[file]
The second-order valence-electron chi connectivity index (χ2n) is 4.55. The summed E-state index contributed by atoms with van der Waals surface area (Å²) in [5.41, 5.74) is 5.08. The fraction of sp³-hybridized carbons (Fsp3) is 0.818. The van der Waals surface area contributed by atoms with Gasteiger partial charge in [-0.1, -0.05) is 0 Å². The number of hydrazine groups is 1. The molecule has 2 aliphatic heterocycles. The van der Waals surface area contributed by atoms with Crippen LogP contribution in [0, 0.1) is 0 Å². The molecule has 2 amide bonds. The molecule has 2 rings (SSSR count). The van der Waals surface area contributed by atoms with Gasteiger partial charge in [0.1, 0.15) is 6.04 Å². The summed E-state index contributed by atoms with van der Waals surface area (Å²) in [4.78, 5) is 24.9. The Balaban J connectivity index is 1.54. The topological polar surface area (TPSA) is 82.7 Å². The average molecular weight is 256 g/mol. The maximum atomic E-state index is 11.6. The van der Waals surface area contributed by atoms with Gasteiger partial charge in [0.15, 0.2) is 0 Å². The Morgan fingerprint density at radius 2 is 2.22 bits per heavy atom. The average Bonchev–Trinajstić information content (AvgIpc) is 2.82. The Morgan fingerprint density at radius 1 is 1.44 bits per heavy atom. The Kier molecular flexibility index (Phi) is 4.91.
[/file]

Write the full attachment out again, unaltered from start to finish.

The second-order valence-electron chi connectivity index (χ2n) is 4.55. The summed E-state index contributed by atoms with van der Waals surface area (Å²) in [5.41, 5.74) is 5.08. The fraction of sp³-hybridized carbons (Fsp3) is 0.818. The van der Waals surface area contributed by atoms with Gasteiger partial charge in [-0.1, -0.05) is 0 Å². The number of hydrazine groups is 1. The molecule has 2 aliphatic heterocycles. The van der Waals surface area contributed by atoms with Crippen LogP contribution in [0, 0.1) is 0 Å². The molecule has 2 amide bonds. The molecule has 2 rings (SSSR count). The van der Waals surface area contributed by atoms with Gasteiger partial charge in [0.1, 0.15) is 6.04 Å². The summed E-state index contributed by atoms with van der Waals surface area (Å²) in [4.78, 5) is 24.9. The Balaban J connectivity index is 1.54. The topological polar surface area (TPSA) is 82.7 Å². The average molecular weight is 256 g/mol. The maximum atomic E-state index is 11.6. The van der Waals surface area contributed by atoms with Gasteiger partial charge in [0.15, 0.2) is 0 Å². The Morgan fingerprint density at radius 2 is 2.22 bits per heavy atom. The average Bonchev–Trinajstić information content (AvgIpc) is 2.82. The Morgan fingerprint density at radius 1 is 1.44 bits per heavy atom. The Kier molecular flexibility index (Phi) is 4.91.